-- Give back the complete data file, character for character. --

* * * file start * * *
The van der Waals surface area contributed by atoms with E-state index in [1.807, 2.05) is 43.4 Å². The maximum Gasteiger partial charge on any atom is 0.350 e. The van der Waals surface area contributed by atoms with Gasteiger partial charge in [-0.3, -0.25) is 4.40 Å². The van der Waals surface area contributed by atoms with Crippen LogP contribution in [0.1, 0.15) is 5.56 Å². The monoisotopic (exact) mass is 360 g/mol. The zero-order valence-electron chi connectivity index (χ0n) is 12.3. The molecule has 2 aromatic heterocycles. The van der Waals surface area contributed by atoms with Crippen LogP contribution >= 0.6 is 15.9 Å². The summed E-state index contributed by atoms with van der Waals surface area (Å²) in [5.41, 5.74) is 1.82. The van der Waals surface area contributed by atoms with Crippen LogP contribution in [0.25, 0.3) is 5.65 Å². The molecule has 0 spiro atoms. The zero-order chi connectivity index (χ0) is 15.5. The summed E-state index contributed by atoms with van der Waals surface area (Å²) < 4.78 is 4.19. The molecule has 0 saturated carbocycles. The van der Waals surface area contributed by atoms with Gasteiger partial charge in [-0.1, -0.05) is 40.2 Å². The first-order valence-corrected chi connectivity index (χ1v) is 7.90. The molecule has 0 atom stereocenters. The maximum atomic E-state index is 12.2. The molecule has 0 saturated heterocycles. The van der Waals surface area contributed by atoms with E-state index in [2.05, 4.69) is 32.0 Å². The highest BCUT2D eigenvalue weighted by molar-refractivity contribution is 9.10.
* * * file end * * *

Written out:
The van der Waals surface area contributed by atoms with E-state index in [1.807, 2.05) is 43.4 Å². The maximum Gasteiger partial charge on any atom is 0.350 e. The van der Waals surface area contributed by atoms with Gasteiger partial charge in [-0.3, -0.25) is 4.40 Å². The van der Waals surface area contributed by atoms with Crippen LogP contribution in [0.1, 0.15) is 5.56 Å². The monoisotopic (exact) mass is 360 g/mol. The zero-order valence-electron chi connectivity index (χ0n) is 12.3. The molecule has 2 aromatic heterocycles. The van der Waals surface area contributed by atoms with Crippen LogP contribution >= 0.6 is 15.9 Å². The summed E-state index contributed by atoms with van der Waals surface area (Å²) in [5.41, 5.74) is 1.82. The van der Waals surface area contributed by atoms with Crippen LogP contribution in [0.25, 0.3) is 5.65 Å². The molecule has 0 spiro atoms. The zero-order chi connectivity index (χ0) is 15.5. The summed E-state index contributed by atoms with van der Waals surface area (Å²) < 4.78 is 4.19. The molecule has 0 saturated carbocycles. The van der Waals surface area contributed by atoms with Gasteiger partial charge in [-0.1, -0.05) is 40.2 Å². The first-order valence-corrected chi connectivity index (χ1v) is 7.90. The molecule has 0 atom stereocenters. The maximum atomic E-state index is 12.2. The molecule has 0 saturated heterocycles. The van der Waals surface area contributed by atoms with E-state index in [2.05, 4.69) is 32.0 Å². The highest BCUT2D eigenvalue weighted by molar-refractivity contribution is 9.10.